This week on HST
HST Program: May 18 - May 24, 2009
- Space Shuttle Atlantis launched at 2.01 pm EDT on
Monday May 11th to carry out Servicing Mission 4 to the Hubble Space Telescope.
- HST ceased Cycle 16 science observations at 0 hours UT on Tuesday May 12th
(8 pm EDT), preparatory to orienting the telescope for rendezvous with Atlantis, which
occured at 1 pm on May 13th. In the interim, the crew performned an extensive inspection of
Atlantis for potential damage during launch, identifying a few nicks that were deemed
sufficiently minor to not require further inspection. This conclusion cleared the way for all five
EVAs to be devoted to Hubble instrument replacement and repair.
- Cycle 16 formally started on July 1 2007 and terminated on May 11th 2009, a duration of 681 days.
- The first EVA, conducted by John Grunsfeld and Andrew Feustel, with Megan McArthur operating
the robot arm, took place on Thursday May 14th, and involved swapping out the venerable Wide-Field Planetary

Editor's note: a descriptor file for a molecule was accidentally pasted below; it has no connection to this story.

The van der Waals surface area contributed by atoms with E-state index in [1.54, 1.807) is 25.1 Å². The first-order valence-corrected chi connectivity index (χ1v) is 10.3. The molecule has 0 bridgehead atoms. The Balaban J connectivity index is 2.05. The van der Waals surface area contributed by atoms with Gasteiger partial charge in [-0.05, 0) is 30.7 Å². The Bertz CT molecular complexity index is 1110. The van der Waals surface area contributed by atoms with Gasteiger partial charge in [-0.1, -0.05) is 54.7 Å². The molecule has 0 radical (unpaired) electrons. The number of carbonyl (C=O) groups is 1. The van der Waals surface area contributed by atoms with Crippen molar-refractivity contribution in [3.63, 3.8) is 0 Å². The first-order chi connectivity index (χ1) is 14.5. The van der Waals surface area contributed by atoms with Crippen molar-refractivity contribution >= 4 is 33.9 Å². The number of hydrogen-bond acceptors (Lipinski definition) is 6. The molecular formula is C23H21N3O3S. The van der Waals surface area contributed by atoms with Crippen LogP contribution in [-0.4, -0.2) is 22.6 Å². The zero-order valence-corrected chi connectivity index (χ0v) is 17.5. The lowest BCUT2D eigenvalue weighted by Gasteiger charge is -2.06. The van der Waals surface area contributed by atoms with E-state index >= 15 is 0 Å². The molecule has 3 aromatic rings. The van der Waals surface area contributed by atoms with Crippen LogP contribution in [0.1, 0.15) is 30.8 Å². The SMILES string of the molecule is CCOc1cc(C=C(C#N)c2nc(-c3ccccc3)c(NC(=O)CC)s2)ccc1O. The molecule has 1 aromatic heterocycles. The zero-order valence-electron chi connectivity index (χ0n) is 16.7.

Camera 2 (WFPC2), installed in the first servicing mission, 16 years ago. WFPC2 didn't want to leave,
but finally relented (much to everyone's relief), making way for the installation of Wide Field Camera 3.
In addition, the new Science Instrument Command and Data Handling Unit (SIC&DH) was installed, replacing
the unit that suffered a failure in one electronic channel late last year, pushing SM4 from October 2008
to May this year. Both WFC3 and the new SIC&DH have passed aliveness and functional tests. Largely as
a result of WFPC2's recalcitrance, the EVA lasted 7 hours 20 minutes, 50 minutes longer than planned.
- EVA 2 took place on Friday May 15th, with Mike Good and Mike Massimino assisted by Megan McArthur. All three
Rate Sensor Units (gyros) were replaced, not without some drama as one of the new units refused to
mate with two locations on the telescope. As a result, that new unit was set aside in favour of an
older, refurbished unit. By that time, the EVA was almost 2 hours behind schedule, but the
astronauts gave the go-ahead to continue, and the battery module in Bay 2 of HST was